Ebola has largely been confined to Sierra Leone, Guinea and Liberia, which produce relatively smaller amount of cocoa. But Ivory Coast shares borders with these countries and the threat of the disease impacting the transportation has the world worried.
Before cooling down, prices for the key chocolate ingredient have surged 10% in september, settling just shy of the highest level in more than three years on Sep. 24th on mounting concerns that the outbreak will reach the Ivory Coast or Ghana, which produce about 60% of the world’s cocoa. No cases have been reported in either country. But Ivory Coast shares a poorly policed border with Liberia and Guinea, two of the countries hardest hit by Ebola.
Since the beginning of the current Ebola outbreak at the end of 2013, there have been more than twice as many as all previous incidences combined since 1976. The World Health Organization forecasts that the number of cases could rise from under 6,000 in late September to more than 20,000 by early November.
Hedge funds have raised bets that cocoa will soar even more after it completed the longest series of monthly gains in 12 years. With prices for ingredients from hazelnuts to milk also rising this year, the rally has already squeezed profitability at Nestle’s chocolate division, said Bank Vontobel AG’s Jean-Philippe Bertschy.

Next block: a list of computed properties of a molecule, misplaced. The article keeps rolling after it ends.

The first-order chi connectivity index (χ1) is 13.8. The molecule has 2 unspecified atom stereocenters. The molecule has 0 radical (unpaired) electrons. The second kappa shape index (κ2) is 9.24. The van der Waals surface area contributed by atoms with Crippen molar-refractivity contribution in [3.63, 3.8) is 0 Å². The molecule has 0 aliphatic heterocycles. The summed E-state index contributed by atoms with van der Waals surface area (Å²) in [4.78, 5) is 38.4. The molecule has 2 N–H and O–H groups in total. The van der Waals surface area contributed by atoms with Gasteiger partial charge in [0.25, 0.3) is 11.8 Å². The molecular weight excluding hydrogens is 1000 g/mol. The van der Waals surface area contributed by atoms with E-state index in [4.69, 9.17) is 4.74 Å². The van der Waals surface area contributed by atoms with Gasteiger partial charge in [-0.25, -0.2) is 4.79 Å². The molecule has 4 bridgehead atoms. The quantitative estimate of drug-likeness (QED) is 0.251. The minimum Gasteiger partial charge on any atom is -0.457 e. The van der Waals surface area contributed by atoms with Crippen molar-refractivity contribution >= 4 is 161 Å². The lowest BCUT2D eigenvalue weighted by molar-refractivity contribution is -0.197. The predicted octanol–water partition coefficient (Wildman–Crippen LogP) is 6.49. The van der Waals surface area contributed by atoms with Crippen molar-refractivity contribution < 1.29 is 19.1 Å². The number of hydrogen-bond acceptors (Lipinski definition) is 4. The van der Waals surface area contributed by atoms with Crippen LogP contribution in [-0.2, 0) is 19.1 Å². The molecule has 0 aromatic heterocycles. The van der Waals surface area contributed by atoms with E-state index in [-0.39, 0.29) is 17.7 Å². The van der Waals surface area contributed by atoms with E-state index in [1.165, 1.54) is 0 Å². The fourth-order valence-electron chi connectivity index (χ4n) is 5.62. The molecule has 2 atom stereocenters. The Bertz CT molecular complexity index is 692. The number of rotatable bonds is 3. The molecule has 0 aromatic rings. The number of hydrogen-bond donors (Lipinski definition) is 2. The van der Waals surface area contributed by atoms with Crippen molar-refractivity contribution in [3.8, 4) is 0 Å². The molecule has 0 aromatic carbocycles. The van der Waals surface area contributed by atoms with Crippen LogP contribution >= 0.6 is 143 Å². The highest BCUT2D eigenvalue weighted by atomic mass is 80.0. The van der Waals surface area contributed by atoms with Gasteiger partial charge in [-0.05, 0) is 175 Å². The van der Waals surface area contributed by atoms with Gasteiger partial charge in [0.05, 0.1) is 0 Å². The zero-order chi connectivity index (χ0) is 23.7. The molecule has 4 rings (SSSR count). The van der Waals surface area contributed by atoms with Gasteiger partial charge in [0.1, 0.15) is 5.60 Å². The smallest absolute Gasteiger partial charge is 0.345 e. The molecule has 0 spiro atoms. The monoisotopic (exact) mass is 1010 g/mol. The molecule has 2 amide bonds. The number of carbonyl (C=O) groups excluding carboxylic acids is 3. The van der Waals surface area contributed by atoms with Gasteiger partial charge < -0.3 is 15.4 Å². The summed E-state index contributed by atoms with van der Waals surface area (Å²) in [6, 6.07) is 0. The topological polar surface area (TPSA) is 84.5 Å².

The actual supply numbers do not yet provide evidence of a shortage. The International Cocoa Organization, while noting that demand is strong due to improving economic conditions in much of the world, forecasts Ivory Coast to break its 2010/2011 record of 1.511 million tons during the current growing season, while noting favorable weather in Ghana. Overall cocoa world production is estimated at 4.35 million tons, up 10% from the previous year’s growing season.
But just this nervous speculation and investment fluctuation shows how a deadly epidemic can cripple commodities markets as well. Ebola could also pose a similar threat to gold production in other West African countries which, so far, have not been hit by the disease.
“If prices rise at a greater rate, chocolate manufacturers will pass the increase onto consumers,” said Andrew Rolle of Juremont, a major Australian importer of chocolate ingredients. “It’s a fragile market there at the best of times. There could be labor issues with the cocoa farmers in the fields, political issues, transport issues with accessing stock through ports.”
Any interruption to cocoa exports would be devastating for Ivory Coast, which is heavily reliant on the income generated from agriculture. A disruption would also quickly radiate through the global market, where record demand for chocolate is squeezing supply. Cocoa futures are up 20% this year and hit a three-year high last month.